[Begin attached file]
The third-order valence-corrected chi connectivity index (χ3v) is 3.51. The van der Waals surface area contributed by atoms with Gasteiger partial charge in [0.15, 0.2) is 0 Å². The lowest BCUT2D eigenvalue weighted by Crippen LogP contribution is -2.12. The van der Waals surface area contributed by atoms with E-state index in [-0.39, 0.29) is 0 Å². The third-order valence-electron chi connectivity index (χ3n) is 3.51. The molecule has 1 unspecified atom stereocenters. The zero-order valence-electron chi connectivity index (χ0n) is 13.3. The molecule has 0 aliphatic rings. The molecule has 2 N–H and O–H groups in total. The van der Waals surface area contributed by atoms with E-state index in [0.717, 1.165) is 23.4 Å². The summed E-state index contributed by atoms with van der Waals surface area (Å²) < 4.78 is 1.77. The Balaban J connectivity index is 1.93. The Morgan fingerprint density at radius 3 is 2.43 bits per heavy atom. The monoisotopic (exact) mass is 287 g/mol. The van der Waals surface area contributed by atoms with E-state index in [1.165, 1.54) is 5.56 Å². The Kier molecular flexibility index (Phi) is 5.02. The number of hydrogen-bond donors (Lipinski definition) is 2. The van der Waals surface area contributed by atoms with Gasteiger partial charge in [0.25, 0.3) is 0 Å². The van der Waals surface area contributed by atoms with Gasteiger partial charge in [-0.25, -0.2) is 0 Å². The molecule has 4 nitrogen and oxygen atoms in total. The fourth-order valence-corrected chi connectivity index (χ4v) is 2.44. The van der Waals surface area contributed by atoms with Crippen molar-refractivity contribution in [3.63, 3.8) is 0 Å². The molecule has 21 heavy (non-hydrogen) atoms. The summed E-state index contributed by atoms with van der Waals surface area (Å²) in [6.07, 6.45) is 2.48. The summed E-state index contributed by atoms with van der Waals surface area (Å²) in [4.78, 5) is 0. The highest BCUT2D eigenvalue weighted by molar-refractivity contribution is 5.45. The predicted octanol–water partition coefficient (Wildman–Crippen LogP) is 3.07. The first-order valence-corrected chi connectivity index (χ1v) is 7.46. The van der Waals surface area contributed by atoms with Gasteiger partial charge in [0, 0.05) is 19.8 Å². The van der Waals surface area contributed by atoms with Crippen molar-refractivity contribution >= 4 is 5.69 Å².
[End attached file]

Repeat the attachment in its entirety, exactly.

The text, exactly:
The third-order valence-corrected chi connectivity index (χ3v) is 3.51. The van der Waals surface area contributed by atoms with Gasteiger partial charge in [0.15, 0.2) is 0 Å². The lowest BCUT2D eigenvalue weighted by Crippen LogP contribution is -2.12. The van der Waals surface area contributed by atoms with E-state index in [-0.39, 0.29) is 0 Å². The third-order valence-electron chi connectivity index (χ3n) is 3.51. The molecule has 1 unspecified atom stereocenters. The zero-order valence-electron chi connectivity index (χ0n) is 13.3. The molecule has 0 aliphatic rings. The molecule has 2 N–H and O–H groups in total. The van der Waals surface area contributed by atoms with E-state index in [0.717, 1.165) is 23.4 Å². The summed E-state index contributed by atoms with van der Waals surface area (Å²) < 4.78 is 1.77. The Balaban J connectivity index is 1.93. The Morgan fingerprint density at radius 3 is 2.43 bits per heavy atom. The monoisotopic (exact) mass is 287 g/mol. The van der Waals surface area contributed by atoms with E-state index in [1.165, 1.54) is 5.56 Å². The Kier molecular flexibility index (Phi) is 5.02. The number of hydrogen-bond donors (Lipinski definition) is 2. The van der Waals surface area contributed by atoms with Gasteiger partial charge in [0.25, 0.3) is 0 Å². The van der Waals surface area contributed by atoms with Gasteiger partial charge in [-0.25, -0.2) is 0 Å². The molecule has 4 nitrogen and oxygen atoms in total. The fourth-order valence-corrected chi connectivity index (χ4v) is 2.44. The van der Waals surface area contributed by atoms with Crippen molar-refractivity contribution in [3.63, 3.8) is 0 Å². The molecule has 21 heavy (non-hydrogen) atoms. The summed E-state index contributed by atoms with van der Waals surface area (Å²) in [6.07, 6.45) is 2.48. The summed E-state index contributed by atoms with van der Waals surface area (Å²) in [4.78, 5) is 0. The highest BCUT2D eigenvalue weighted by molar-refractivity contribution is 5.45. The predicted octanol–water partition coefficient (Wildman–Crippen LogP) is 3.07. The first-order valence-corrected chi connectivity index (χ1v) is 7.46. The van der Waals surface area contributed by atoms with Gasteiger partial charge in [0, 0.05) is 19.8 Å². The van der Waals surface area contributed by atoms with Crippen molar-refractivity contribution >= 4 is 5.69 Å².